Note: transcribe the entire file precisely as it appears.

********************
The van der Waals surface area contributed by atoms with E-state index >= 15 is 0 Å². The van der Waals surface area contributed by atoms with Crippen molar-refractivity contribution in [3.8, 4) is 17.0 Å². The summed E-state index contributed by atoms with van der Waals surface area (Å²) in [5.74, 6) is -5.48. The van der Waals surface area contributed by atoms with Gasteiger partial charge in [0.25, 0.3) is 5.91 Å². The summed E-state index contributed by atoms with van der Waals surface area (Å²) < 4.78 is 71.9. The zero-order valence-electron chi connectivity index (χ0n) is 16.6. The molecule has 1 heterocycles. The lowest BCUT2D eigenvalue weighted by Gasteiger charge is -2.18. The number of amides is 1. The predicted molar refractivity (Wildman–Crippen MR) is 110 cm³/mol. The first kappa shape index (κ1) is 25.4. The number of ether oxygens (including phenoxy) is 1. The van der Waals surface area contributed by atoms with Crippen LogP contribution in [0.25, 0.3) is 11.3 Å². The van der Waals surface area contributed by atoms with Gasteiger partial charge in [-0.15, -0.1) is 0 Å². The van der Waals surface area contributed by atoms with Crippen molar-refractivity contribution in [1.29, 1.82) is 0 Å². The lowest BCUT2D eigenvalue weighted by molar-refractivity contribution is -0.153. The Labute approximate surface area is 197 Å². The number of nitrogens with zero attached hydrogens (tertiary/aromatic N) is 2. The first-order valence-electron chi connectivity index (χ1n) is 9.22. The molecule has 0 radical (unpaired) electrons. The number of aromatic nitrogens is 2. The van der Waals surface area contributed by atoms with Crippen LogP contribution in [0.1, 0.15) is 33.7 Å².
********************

The van der Waals surface area contributed by atoms with E-state index >= 15 is 0 Å². The van der Waals surface area contributed by atoms with Crippen molar-refractivity contribution in [3.8, 4) is 17.0 Å². The summed E-state index contributed by atoms with van der Waals surface area (Å²) in [5.74, 6) is -5.48. The van der Waals surface area contributed by atoms with Gasteiger partial charge in [0.25, 0.3) is 5.91 Å². The summed E-state index contributed by atoms with van der Waals surface area (Å²) < 4.78 is 71.9. The zero-order valence-electron chi connectivity index (χ0n) is 16.6. The molecule has 1 heterocycles. The lowest BCUT2D eigenvalue weighted by Gasteiger charge is -2.18. The number of amides is 1. The predicted molar refractivity (Wildman–Crippen MR) is 110 cm³/mol. The first kappa shape index (κ1) is 25.4. The number of ether oxygens (including phenoxy) is 1. The van der Waals surface area contributed by atoms with Crippen LogP contribution in [0.25, 0.3) is 11.3 Å². The van der Waals surface area contributed by atoms with Gasteiger partial charge in [-0.15, -0.1) is 0 Å². The van der Waals surface area contributed by atoms with Crippen molar-refractivity contribution in [1.29, 1.82) is 0 Å². The lowest BCUT2D eigenvalue weighted by molar-refractivity contribution is -0.153. The Labute approximate surface area is 197 Å². The number of nitrogens with zero attached hydrogens (tertiary/aromatic N) is 2. The first-order valence-electron chi connectivity index (χ1n) is 9.22. The molecule has 0 radical (unpaired) electrons. The number of aromatic nitrogens is 2. The van der Waals surface area contributed by atoms with Crippen LogP contribution in [0.1, 0.15) is 33.7 Å².